In the social affairs field, apart from the various specific action programmes, such as those in the area of public health, and the European Social Fund, EU legislation covers health and safety at work, labour law and working conditions, equal opportunities for men and women, coordination of social security schemes for migrant workers, and tobacco products.
In all these areas, the EU's social legislation lays down minimum requirements, accompanied by safeguard clauses for the most advanced Member States.
In addition, the consultation of the social partners and the social dialogue at European level are enshrined in Articles 138 and 139 of the Treaty (ex-Articles 118a and 118b).
Unemployment in Latvia fell from 14.2% in 2000 to 13.1% in 2001. According to the October 2003 report, economic growth has contributed to reducing unemployment, which fell from 12.8% in December 2001 to 11.6% in December 2002.
In April 1999, following the adoption of a strategic approach on employment, various measures were taken, notably the adoption of a National Employment Plan in February 2000. Besides, a network of 27 regional branches was set up to reinforce the administrative capacity of the National Employment Service.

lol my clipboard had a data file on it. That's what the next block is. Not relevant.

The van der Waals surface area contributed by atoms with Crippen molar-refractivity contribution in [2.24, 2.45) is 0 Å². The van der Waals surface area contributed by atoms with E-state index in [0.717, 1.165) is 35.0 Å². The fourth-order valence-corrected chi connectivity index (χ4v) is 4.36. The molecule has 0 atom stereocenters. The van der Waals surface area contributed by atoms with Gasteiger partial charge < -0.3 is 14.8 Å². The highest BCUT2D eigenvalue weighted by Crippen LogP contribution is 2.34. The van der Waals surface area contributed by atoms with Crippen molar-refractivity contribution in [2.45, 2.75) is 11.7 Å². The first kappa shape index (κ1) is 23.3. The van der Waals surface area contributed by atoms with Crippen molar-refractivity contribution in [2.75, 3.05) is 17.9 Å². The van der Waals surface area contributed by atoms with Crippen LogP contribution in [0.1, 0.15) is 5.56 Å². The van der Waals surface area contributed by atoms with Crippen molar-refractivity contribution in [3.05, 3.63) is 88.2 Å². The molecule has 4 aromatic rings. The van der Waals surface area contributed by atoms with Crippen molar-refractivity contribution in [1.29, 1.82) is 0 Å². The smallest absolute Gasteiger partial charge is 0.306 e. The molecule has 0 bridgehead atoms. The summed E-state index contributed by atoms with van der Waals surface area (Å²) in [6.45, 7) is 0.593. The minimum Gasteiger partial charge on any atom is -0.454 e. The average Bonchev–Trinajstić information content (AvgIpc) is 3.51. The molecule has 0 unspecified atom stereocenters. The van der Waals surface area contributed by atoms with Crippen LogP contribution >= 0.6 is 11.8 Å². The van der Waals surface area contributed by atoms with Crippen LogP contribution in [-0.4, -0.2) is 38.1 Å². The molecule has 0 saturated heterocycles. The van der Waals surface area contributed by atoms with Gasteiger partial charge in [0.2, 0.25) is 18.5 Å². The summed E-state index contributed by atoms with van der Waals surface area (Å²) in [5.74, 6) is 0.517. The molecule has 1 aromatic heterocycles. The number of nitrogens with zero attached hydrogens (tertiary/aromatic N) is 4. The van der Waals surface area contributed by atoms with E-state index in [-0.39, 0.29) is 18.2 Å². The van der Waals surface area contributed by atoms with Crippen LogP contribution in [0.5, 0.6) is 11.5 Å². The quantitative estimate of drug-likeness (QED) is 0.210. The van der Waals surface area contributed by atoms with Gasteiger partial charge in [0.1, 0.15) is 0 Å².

As from 2001, Latvia and the Commission have begun a study on the joint organisation of employment policy priorities.
The 2003 report calls on Latvia effectively to implement the conclusions of the Joint Assessment of Employment Priorities, notably as regards education, training and lifelong learning. Latvia should also take particular care to ensure that its tax and social benefit systems are such as to encourage job creation and job incentives, as well as the integration of the ethnic minorities.
As far as health and safety at work is concerned, the legal framework introduced by Latvia in 1993 takes account of the Community framework Directive. The labour inspection structures meet the International Labour Organisation's standards of independence. In December 1998, legislation concerning the analysis and recording of industrial accidents was adopted. Provisions relating to safety signs also entered into force in January of the following year. In the November 2000 report, the Commission notes that alignment in this area has continued.
In January 2002 the law on the protection of workers entered into force, transposing de facto the Framework Directive on Safety and Health at Work. One month previously, the new law on labour inspection had been adopted.
The 2003 report notes that as regards health and safety at work, the basic legislation has been transposed, except for chemical agents at work. Latvia benefits from three transitional periods concerning the use of work equipment (until end June 2004), workplaces and display screen equipment (until end December 2004). On the other hand, the National Labour Inspectorate must be reinforced in terms of staff, wages, training and technical equipment.